Tony Nicklinson, the totally paralyzed man in the UK who lost his court quest to be legally euthanized, has died of pneumonia. From the Yahoo News story:

A man left paralysed but fully conscious and aware of his predicament died Wednesday, days after losing a legal bid to end his life of “pure torture”, his lawyers and family said. Tony Nicklinson, 58, who had locked-in syndrome after suffering a stroke on a business trip to Athens in 2005, died of natural causes, his family said.

On August 16, High Court judges dismissed his legal plea for the right to die, unanimously ruling that it would be wrong to depart from a precedent that equates voluntary euthanasia with murder. After the verdict Nicklinson broke down in tears, saying he was “devastated” by the decision. Nicklinson’s family said Wednesday that he died peacefully at their home in Melksham, western England, at 10:00 am (0900 GMT) following a rapid deterioration in his health after contracting pneumonia. Wiltshire Police said they were not involved in dealing with the death and neither was the coroner, suggesting it was not suspicious.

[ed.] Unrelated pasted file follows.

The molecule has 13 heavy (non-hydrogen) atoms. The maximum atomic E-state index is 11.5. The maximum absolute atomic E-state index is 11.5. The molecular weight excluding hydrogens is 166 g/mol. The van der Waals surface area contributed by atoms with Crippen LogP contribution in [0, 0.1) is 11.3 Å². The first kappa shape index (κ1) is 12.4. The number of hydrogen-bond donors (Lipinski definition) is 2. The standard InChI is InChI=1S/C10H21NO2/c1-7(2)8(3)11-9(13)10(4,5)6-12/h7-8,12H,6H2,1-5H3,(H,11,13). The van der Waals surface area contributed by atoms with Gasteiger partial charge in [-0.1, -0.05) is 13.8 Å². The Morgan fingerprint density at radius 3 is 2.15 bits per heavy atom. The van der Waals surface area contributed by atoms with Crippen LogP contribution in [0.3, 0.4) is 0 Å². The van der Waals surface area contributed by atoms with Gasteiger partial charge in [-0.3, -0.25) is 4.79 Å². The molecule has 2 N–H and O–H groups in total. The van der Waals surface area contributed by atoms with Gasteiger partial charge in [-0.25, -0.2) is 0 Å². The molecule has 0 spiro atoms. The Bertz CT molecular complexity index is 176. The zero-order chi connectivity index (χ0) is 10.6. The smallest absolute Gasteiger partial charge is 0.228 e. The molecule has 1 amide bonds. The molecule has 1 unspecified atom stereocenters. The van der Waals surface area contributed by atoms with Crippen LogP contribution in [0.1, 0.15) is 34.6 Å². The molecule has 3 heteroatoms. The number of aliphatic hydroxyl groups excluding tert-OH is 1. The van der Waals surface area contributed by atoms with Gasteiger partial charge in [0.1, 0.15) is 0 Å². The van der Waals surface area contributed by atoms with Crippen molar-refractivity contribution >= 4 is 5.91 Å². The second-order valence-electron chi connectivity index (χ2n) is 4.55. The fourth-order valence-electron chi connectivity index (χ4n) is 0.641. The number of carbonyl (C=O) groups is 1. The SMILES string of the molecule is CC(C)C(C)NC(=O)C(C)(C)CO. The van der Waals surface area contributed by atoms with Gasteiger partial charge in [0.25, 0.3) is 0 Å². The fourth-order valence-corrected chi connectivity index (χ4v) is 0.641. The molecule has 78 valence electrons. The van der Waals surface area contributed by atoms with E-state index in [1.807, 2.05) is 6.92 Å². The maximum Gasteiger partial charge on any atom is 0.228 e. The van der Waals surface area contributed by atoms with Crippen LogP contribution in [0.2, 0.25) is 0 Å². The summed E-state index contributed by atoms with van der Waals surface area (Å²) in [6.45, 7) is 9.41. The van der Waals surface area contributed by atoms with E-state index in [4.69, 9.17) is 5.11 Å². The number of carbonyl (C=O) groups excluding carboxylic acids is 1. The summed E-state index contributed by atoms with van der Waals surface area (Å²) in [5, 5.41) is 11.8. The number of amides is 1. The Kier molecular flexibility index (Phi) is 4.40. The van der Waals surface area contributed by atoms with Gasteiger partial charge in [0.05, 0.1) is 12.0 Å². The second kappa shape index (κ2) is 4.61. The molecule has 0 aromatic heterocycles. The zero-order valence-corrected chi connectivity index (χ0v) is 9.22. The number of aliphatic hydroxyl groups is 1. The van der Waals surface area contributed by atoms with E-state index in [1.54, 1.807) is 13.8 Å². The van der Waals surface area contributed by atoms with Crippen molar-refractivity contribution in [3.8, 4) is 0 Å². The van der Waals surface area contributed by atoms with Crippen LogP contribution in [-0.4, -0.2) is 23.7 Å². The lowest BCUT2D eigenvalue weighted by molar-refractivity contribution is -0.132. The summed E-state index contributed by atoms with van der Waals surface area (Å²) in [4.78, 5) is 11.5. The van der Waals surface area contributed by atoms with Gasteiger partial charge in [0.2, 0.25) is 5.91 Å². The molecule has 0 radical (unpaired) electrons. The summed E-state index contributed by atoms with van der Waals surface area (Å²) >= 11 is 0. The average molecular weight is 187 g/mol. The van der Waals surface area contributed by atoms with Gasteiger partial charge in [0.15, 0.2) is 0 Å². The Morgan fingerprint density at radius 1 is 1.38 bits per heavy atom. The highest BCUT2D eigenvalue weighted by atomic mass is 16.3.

Everyone could understand and empathize with his anguish and pain. But the request to be killed didn’t just involve him. And as I mentioned in my last post on this very sad case, if death remained his goal, he was not “powerless” toward that end as he feared, having every right to refuse life-sustaining treatment if he became ill. That appears to be what happened.

But we must take a moment to ponder the moment. Controversies are over. Arguments are passed. A good man has died and the world is poorer for it. May he find joy, peace, and rest in the whatever comes next.

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Wesley J. Smith, J.D., Special Consultant to the CBC
Wesley J. Smith, J.D., Special Consultant to the CBC